Monday, 30 January 2012

Cornish...of the Yard

It's nice when friends get the attention they deserve: our copy of the London Review of Books arrived today, and what should I find but a review by John Pemble of The Ascent of the Detective: Police Sleuths in Victorian and Edwardian England by Haia Shpayer-Makov.

Having long been an admirer of Haia's work (like this co-edited collection here), I'm very much looking forward to reading her book, which in some ways can be seen as describing one important part of the pre-history of the Pace case: the rise of the detective.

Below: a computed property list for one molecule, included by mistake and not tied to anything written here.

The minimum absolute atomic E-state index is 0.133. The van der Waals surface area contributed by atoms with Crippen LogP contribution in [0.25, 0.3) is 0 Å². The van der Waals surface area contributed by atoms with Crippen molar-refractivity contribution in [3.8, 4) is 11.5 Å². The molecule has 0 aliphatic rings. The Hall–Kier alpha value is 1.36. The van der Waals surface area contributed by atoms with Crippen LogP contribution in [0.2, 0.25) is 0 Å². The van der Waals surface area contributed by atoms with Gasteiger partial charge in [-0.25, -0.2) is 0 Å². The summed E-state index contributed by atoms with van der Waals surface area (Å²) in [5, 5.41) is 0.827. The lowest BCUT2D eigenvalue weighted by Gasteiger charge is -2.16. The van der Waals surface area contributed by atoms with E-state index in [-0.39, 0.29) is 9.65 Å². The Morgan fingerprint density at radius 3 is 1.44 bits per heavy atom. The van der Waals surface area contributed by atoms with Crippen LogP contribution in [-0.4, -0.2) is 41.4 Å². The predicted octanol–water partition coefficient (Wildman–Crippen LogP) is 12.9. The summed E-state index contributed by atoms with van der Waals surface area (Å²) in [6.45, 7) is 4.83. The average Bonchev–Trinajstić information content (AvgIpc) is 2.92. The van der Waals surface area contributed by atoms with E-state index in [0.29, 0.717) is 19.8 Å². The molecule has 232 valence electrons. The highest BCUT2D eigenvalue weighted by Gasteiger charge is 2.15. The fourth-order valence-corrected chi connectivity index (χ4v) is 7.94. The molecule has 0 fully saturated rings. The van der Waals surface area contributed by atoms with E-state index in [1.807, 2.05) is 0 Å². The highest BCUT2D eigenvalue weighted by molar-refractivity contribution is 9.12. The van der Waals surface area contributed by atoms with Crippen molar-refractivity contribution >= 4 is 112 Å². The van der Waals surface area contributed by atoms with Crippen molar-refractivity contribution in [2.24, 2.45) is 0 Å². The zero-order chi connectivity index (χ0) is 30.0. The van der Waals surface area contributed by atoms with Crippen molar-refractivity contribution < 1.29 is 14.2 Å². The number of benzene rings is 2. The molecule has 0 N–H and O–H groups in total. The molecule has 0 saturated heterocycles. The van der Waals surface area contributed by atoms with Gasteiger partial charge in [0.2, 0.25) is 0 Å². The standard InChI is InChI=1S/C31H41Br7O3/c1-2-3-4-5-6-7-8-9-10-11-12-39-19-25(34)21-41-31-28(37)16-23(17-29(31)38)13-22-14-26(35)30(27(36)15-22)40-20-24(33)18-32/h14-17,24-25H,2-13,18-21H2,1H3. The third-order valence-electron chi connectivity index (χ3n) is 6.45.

By the inter-war period, the mystique around those magical words 'Scotland Yard' was fairly firmly in place, and there was something of a craze for detectives' memoirs in the period.

Among them we would find one by Chief Inspector George Cornish, the lead detective in the Pace case.

Here is he is, rather living up to the image of the detective, I would think.


This image comes from his autobiography, Cornish of the ‘Yard’: His Reminiscences and Cases (London: John Lane, 1935).

We'll be hearing more about him, don't worry.

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